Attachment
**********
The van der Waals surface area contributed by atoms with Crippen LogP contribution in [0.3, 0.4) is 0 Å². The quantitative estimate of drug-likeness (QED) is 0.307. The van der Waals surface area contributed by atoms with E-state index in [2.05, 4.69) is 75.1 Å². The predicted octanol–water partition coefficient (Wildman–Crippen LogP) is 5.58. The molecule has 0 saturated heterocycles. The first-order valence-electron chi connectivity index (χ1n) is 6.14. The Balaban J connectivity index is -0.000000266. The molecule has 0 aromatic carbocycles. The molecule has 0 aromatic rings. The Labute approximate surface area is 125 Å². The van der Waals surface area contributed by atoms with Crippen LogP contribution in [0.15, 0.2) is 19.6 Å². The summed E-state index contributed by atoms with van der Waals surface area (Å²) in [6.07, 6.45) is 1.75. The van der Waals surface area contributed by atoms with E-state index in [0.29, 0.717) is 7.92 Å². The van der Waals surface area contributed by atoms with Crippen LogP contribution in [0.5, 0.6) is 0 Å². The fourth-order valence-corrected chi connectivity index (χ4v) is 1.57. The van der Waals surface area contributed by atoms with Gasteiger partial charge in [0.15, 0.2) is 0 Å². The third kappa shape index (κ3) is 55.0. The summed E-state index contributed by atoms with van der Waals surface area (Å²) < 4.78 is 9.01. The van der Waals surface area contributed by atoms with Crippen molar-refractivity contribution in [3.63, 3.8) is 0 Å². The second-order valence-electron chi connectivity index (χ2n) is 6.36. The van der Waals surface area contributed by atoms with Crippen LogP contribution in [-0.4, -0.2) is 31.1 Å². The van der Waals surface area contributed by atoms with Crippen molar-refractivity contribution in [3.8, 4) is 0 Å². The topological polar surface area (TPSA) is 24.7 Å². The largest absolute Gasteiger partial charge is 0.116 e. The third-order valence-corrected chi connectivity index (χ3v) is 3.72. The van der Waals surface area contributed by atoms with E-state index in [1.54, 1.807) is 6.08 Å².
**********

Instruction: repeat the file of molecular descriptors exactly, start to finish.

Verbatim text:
The van der Waals surface area contributed by atoms with Crippen LogP contribution in [0.3, 0.4) is 0 Å². The quantitative estimate of drug-likeness (QED) is 0.307. The van der Waals surface area contributed by atoms with E-state index in [2.05, 4.69) is 75.1 Å². The predicted octanol–water partition coefficient (Wildman–Crippen LogP) is 5.58. The molecule has 0 saturated heterocycles. The first-order valence-electron chi connectivity index (χ1n) is 6.14. The Balaban J connectivity index is -0.000000266. The molecule has 0 aromatic carbocycles. The molecule has 0 aromatic rings. The Labute approximate surface area is 125 Å². The van der Waals surface area contributed by atoms with Crippen LogP contribution in [0.15, 0.2) is 19.6 Å². The summed E-state index contributed by atoms with van der Waals surface area (Å²) in [6.07, 6.45) is 1.75. The van der Waals surface area contributed by atoms with E-state index in [0.29, 0.717) is 7.92 Å². The van der Waals surface area contributed by atoms with Crippen LogP contribution in [0.5, 0.6) is 0 Å². The fourth-order valence-corrected chi connectivity index (χ4v) is 1.57. The van der Waals surface area contributed by atoms with Gasteiger partial charge in [0.15, 0.2) is 0 Å². The third kappa shape index (κ3) is 55.0. The summed E-state index contributed by atoms with van der Waals surface area (Å²) < 4.78 is 9.01. The van der Waals surface area contributed by atoms with Crippen molar-refractivity contribution in [3.63, 3.8) is 0 Å². The second-order valence-electron chi connectivity index (χ2n) is 6.36. The van der Waals surface area contributed by atoms with Crippen LogP contribution in [-0.4, -0.2) is 31.1 Å². The van der Waals surface area contributed by atoms with Crippen molar-refractivity contribution in [3.8, 4) is 0 Å². The topological polar surface area (TPSA) is 24.7 Å². The largest absolute Gasteiger partial charge is 0.116 e. The third-order valence-corrected chi connectivity index (χ3v) is 3.72. The van der Waals surface area contributed by atoms with E-state index in [1.54, 1.807) is 6.08 Å².